Bill Clinton's critique of the Vanity Fair piece about him starts strong and then collapses.

Media criticism.
June 2 2008 6:31 PM

Bill Clinton, Press Critic

His critique of the Vanity Fair piece about him starts strong and then collapses.

Bill Clinton. Click image to expand
Bill Clinton

It turns out that Bill Clinton commands talents I never knew he had. We're all familiar with his skills as diplomat, political fixer, campaigner, and foundation builder, but who had an inkling that he possessed the mental dexterity to perform the magic art of press criticism?

Yesterday, Clinton—er ... make that the "Office of President Clinton"—circulated a 2,500-word critique of "The Comeback Id," Todd S. Purdum's feature on the former president in the July Vanity Fair.


"A tawdry, anonymous quote-filled attack piece," the critique seethed, one that "repeats many past attacks on him, ignores much prior positive coverage, includes numerous errors, and ultimately breaks no new ground. It is, in short, journalism of personal destruction at its worst."

It's true that the Purdum story is tawdry, but can any profile of the man whose name will forever be linked to Gennifer Flowers, Paula Jones, Monica Lewinsky, Juanita Broaddrick, Elizabeth Ward Gracen, Sally Perdue, Dolly Kyle Browning, and Kathleen Willey * be anything but tawdry? Ripping Purdum and Vanity Fair on those grounds seems a tad unfair. If Clinton were smart, he'd not publicize Purdum's musings about the former president's gallivanting with the Steve Bing and Ron Burkle bone-daddy posse. But you know how self-righteous press critics get when they're scrutinized.

Clinton's office is right. Purdum's piece overflows with information culled from anonymous sources. Purdum describes those sources as:

  • one former aide to Clinton who is still in occasional affectionate touch with him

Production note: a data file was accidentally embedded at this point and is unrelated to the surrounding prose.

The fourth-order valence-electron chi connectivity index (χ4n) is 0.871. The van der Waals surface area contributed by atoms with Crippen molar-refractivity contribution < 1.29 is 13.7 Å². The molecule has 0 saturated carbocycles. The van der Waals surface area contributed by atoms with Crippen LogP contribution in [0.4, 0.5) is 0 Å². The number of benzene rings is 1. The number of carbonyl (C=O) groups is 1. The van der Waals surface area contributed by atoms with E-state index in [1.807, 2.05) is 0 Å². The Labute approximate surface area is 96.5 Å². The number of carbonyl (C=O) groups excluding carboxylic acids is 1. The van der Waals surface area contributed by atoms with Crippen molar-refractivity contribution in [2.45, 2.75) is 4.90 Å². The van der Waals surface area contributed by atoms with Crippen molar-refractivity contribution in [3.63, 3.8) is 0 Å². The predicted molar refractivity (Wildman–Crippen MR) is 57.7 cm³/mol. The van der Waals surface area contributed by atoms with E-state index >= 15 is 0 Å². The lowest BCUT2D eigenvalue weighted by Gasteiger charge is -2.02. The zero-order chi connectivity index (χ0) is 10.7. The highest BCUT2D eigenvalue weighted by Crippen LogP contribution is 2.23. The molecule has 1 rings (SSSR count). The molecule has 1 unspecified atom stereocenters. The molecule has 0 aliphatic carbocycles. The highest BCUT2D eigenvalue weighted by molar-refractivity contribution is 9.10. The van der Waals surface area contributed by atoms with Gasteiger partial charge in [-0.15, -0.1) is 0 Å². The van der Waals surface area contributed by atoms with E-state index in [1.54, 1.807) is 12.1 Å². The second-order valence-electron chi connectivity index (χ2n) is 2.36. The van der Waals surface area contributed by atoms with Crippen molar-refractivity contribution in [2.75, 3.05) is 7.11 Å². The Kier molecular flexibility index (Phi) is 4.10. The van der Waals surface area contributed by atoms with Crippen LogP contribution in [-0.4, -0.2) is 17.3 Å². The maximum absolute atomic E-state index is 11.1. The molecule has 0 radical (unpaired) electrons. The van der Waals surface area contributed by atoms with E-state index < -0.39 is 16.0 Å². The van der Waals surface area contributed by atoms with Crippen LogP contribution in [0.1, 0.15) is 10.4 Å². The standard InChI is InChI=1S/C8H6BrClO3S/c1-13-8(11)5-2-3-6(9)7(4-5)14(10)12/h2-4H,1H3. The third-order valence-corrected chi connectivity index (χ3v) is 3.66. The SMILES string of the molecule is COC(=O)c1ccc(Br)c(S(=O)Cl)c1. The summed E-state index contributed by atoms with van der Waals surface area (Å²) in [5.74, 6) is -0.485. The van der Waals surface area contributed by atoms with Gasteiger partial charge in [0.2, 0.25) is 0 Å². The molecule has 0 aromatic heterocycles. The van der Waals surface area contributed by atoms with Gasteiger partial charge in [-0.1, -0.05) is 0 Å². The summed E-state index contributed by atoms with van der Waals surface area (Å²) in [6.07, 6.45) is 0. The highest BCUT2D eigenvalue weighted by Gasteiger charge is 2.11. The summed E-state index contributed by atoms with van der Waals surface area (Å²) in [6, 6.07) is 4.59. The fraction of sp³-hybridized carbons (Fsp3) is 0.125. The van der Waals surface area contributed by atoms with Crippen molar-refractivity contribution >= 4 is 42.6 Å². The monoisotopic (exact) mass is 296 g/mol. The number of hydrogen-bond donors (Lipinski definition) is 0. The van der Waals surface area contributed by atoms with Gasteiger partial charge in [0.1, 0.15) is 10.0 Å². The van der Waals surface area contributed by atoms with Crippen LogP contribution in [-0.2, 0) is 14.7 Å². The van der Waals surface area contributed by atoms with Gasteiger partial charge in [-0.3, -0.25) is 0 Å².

• Another former aide, trusted by Clinton for his good judgment
  • A longtime Clinton-watcher, who has had ties to the former president since his first campaign for governor of Arkansas
  • Yet another long-serving Clinton aide
  • friends who worry that Clinton has never been the same since his quadruple-bypass surgery
  • one senior aide, who has known and served both Clintons for years
  • a participant [in a 1992 condom presentation to Clinton]
  • one former longtime aide
  • A former Clinton aide
  • one of [Maggie] Williams' former colleagues and friends
  • A range of Clinton loyalists
  • one former aide
  • someone who knows [current Clinton aide Doug Band] well
  • a former Clinton aide
  • four former Clinton aides
  • the aide
  • another aide
  • several Clinton aides and friends
  • A former Burkle associate
  • One person, who has worked at the highest levels for both Clintons
  • A Clinton aide
  • A Clinton adviser
  • one Clinton aide
  • Many of those who know [Clinton] well
  • one former aide
  • One senior aides
  • one of [Clinton's] closest former aides
  • Aides to both Clintons
  • the aide
  • Aides
  • this aide
  • a person close to [Edward] Kennedy
  • a Clinton campaign official
  • aides
  • Some aides
  • Clinton aides
  • one senior Clinton adviser
  • [Clinton] associates
  • friends

As a press critic who has sworn death to anonymice, I appreciate Team Clinton's condemnation of Purdum's extravagant reliance on unnamed sources. I'd appreciate Clinton's declaration more if he and his administration hadn't relied so heavily on anonymous leaks while he was president to manage the news to his benefit.

But after this terrific start, the Clinton press critique collapses so dramatically that I'd fly to New York City tonight on my own nickel and offer its author a seminar in remedial press criticism if I thought he'd take me up on it. The critique states:

Any balanced account of President Clinton's post-presidency—which other publications have referred to as one of "a great philanthropist;" the face of "the power of philanthropy" and "a major force in fighting the pandemic [HIV/AIDS]"—would recognize that the lion's share of his work is his multi-million dollar charitable foundation, which works in almost 50 countries around the world. …

President Clinton has helped save the lives of more than 1,300,000 people in his post-presidency, and Vanity Fair couldn't find time to talk to even one of them for comment.